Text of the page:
Monday, August 22, 2005

The 113th annual American Psychological Association convention was held August 18-21 in Washington, DC. I attended and came across several people with current and former University of Michigan ties. I figure the best way to recap the convention is just to proceed in chronological order.

August 18

Opening night, last Thursday, the UM psychology department held an Alumni Social Hour. Most other schools participate in an overall Alumni Night with each school getting its own table in a large ballroom, but the Michigan program is large enough to have its own social hour. The Michigan social hour was very well attended in the 1980s and early 90s, as I recall, but less so after that; it may even have been scrapped for a time in recent years.

Thus, it was nice to see the Michigan social hour being held this year. Due to a delay in my connecting flight from Dallas-Fort Worth to Washington, DC, I was barely able to get to the final 20-30 minutes of the Michigan social hour, but I was glad I did. The event was co-hosted by current Department Chair Rich Gonzalez and Professor Emeritus Bill McKeachie. I was able to chat with both of them, as well as with a couple of current graduate students.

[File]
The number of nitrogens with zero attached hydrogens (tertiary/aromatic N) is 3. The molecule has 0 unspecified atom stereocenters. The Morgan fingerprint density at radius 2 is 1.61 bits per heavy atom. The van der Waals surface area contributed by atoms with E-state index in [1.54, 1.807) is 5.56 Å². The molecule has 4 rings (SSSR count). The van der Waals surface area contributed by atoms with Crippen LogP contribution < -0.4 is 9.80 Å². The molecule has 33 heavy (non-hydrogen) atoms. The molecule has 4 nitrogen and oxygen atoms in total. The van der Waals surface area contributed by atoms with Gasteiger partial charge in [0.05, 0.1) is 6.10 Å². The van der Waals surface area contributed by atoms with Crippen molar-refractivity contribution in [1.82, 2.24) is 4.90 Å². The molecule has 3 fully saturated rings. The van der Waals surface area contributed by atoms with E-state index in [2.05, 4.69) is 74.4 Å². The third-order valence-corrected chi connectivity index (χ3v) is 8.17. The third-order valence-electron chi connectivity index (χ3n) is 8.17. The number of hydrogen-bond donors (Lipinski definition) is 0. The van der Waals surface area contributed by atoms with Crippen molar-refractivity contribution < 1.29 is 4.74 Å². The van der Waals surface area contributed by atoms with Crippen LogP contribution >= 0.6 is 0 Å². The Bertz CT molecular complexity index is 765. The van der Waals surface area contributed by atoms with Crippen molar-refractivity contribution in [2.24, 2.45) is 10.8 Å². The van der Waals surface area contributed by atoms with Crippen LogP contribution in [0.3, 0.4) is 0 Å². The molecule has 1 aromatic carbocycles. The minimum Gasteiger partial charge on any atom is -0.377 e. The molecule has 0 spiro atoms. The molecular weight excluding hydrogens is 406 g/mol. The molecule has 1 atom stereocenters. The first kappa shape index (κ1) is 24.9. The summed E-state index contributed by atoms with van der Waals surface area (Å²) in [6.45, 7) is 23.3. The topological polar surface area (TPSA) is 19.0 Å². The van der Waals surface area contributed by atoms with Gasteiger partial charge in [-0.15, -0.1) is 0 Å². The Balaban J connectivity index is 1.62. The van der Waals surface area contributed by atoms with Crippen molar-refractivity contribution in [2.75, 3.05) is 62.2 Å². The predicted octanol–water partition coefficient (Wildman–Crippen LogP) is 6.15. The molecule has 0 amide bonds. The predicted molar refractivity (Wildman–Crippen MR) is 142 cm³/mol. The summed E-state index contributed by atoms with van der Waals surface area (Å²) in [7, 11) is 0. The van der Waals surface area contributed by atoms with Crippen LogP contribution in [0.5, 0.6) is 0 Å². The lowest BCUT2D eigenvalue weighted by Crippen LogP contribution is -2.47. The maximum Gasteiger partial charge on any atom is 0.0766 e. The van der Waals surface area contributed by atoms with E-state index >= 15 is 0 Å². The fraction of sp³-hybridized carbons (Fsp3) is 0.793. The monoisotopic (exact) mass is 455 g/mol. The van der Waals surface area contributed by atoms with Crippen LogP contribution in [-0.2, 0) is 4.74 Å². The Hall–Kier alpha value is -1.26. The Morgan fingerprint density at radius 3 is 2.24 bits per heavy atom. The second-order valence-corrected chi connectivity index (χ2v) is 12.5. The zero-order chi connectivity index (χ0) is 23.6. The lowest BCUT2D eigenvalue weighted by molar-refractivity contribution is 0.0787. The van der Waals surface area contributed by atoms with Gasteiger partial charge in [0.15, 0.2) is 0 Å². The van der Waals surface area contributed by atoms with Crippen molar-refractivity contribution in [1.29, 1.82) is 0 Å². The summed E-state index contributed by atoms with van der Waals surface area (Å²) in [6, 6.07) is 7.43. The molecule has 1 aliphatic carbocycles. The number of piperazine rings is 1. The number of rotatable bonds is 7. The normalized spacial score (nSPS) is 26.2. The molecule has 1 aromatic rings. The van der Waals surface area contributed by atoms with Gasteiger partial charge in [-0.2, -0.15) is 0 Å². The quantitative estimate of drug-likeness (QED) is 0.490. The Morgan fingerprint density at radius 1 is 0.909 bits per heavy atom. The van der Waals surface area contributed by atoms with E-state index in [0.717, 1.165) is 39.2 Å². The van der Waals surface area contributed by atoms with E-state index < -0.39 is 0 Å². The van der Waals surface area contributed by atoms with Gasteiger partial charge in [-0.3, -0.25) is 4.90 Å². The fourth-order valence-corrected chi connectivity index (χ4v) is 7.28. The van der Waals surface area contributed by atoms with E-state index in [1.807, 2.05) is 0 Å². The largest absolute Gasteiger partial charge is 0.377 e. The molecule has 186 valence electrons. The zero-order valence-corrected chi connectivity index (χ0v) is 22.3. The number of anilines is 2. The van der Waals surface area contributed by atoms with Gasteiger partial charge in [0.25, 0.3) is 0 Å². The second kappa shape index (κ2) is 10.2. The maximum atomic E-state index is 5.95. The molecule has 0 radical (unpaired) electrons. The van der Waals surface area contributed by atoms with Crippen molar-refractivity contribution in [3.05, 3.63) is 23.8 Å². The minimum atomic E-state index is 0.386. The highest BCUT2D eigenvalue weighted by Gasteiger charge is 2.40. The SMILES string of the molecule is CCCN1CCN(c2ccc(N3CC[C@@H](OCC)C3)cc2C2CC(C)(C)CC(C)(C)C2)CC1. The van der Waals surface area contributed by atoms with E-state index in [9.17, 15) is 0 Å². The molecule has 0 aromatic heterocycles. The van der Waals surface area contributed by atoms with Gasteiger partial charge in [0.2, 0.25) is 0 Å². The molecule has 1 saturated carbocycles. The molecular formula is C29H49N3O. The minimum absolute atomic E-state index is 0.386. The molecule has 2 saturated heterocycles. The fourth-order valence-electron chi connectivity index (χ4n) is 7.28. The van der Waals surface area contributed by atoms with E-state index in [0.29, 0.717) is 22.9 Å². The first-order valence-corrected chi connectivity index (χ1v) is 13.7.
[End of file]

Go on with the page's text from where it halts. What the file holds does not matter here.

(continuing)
Copies of the annual departmental newsletter, On Our Minds..., were also available at the social hour (the newsletter is also available online). In addition to news items and profiles about people in the department, the newsletter also announced the merger of the personality and organizational psychology programs into a new one called Personality and Social Contexts.

August 19

The first several sessions I attended on Friday (one of which I participated in) did not include any former Wolverines. However, in the late afternoon at a social hour for researchers of alcohol and other drug use and addiction, I saw 1987 Michigan Ph.D. Kerth O'Brien. Although I didn't immediately associate Kerth with research on substance use, she has studied health and high-risk behavior for roughly two decades, so I guess her presence at the social hour wasn't that surprising.

August 20